Apps Can Help You Get Pregnant. But Should You Use Them as a Contraceptive?
Natural Cycles creator Elina Berglund Natural Cycles

But research has suggested that these apps are often inaccurate. A recent study, published last year in the journal Obstetrics & Gynecology, looked at 53 period- and fertility-tracking apps and websites claiming to predict a woman’s fertile window. Of those 53, only four accurately predicted the window. Some gave windows as wide as 12 days, which is about twice as long as women are actually fertile. Others gave windows as short as four days, when in fact it’s possible for sperm to live for five days in a woman’s reproductive tract. Few apps actually predicted the precise date of ovulation. This date is important, as a woman is much more likely to conceive by having sex on the day before or of her ovulation.

While apps like Glow may claim high success rates in helping women conceive, the data is murky. Is a woman conceiving because the app is helpful? Or is the kind of woman who uses an app more likely to conceive, because of high motivation levels leading to more sex and more careful monitoring of fertility signs?

For many, the stakes are higher when it comes to preventing pregnancy. Though the apps themselves claim to assist in conception, no app before Natural Cycles has gotten official approval as a form of birth control. The app currently has more than a quarter million users, who pay $10 a month or $80 a year. Though the app is only approved in Europe, there’s nothing to prevent women anywhere in the world from using it.

Mary Jane Minkin, a clinical professor of obstetrics, gynecology and reproductive sciences at the Yale School of Medicine, says she started noticing fertility apps gaining traction two or three years ago. She’s wary of women—especially very young women—relying on them as their sole form of birth control.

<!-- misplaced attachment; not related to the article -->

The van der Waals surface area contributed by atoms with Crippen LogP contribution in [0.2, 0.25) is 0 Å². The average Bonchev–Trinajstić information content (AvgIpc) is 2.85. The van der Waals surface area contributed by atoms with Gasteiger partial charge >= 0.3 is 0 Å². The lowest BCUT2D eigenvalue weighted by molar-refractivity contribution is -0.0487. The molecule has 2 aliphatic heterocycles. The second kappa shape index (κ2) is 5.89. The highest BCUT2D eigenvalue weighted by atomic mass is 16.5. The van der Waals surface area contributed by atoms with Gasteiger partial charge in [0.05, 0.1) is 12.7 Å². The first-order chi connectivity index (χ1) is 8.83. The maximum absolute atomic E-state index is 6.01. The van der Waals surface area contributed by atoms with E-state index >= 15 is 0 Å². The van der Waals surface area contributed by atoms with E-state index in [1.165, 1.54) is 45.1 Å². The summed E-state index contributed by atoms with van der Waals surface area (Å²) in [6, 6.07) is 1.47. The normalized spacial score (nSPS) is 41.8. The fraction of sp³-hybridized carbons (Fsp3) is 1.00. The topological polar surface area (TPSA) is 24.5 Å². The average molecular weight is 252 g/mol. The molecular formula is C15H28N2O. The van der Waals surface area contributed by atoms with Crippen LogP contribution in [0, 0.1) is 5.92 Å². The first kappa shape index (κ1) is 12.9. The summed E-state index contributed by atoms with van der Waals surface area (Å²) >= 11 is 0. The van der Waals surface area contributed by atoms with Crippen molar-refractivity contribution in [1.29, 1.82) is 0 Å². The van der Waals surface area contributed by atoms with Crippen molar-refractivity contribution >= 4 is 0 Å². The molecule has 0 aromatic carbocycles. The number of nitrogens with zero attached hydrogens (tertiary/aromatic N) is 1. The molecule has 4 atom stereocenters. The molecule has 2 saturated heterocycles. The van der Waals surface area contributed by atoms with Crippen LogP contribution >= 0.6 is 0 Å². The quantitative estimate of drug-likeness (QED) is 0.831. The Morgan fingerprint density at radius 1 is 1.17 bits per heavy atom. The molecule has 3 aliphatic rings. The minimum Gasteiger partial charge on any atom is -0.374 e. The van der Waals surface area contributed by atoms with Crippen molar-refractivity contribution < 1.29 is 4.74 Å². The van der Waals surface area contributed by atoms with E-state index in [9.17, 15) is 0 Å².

“Basically all you’re talking about is natural family planning methods,” she says.

The main problem is that basal body temperatures are “notoriously unreliable,” Minkin says. You have to take your temperature early in the morning, before you’ve even gotten out of bed to go to the bathroom. Being sick, hungover or sleeping poorly can affect the result. And, while some women have very regular cycles, many are so irregular that data from one cycle does very little to predict the next.

Minkin thinks apps like Natural Cycles would be appropriate for couples who plan to conceive in the near future, so wouldn’t be upset with an ‘oops’ (Natural Cycle’s creators agree). But for women who absolutely don’t want to be pregnant but are wary of hormonal birth control, Minkin suggests a much older, lower-tech option: the copper IUD. A tiny, t-shaped piece of plastic wrapped in copper, it is implanted in the uterus, where it repels sperm and prevents implantation. Until a few years ago, this kind of IUD was only recommended for women who’d already had a baby. But that restriction is gone, Minkin says. One IUD can prevent pregnancy for 10 years.

“You don’t even have to think about it, and it gives you extremely reliable contraception,” she says.

There have been technological advances that do make natural planning family methods potentially more accurate, Minkin says. Ovulation predictor kits (OPKs) are strips of paper that test urine for signs of the hormones of ovulation, giving women a good idea of when they're most fertile. The results could theoretically be combined with tracking algorithms to make more accurate apps.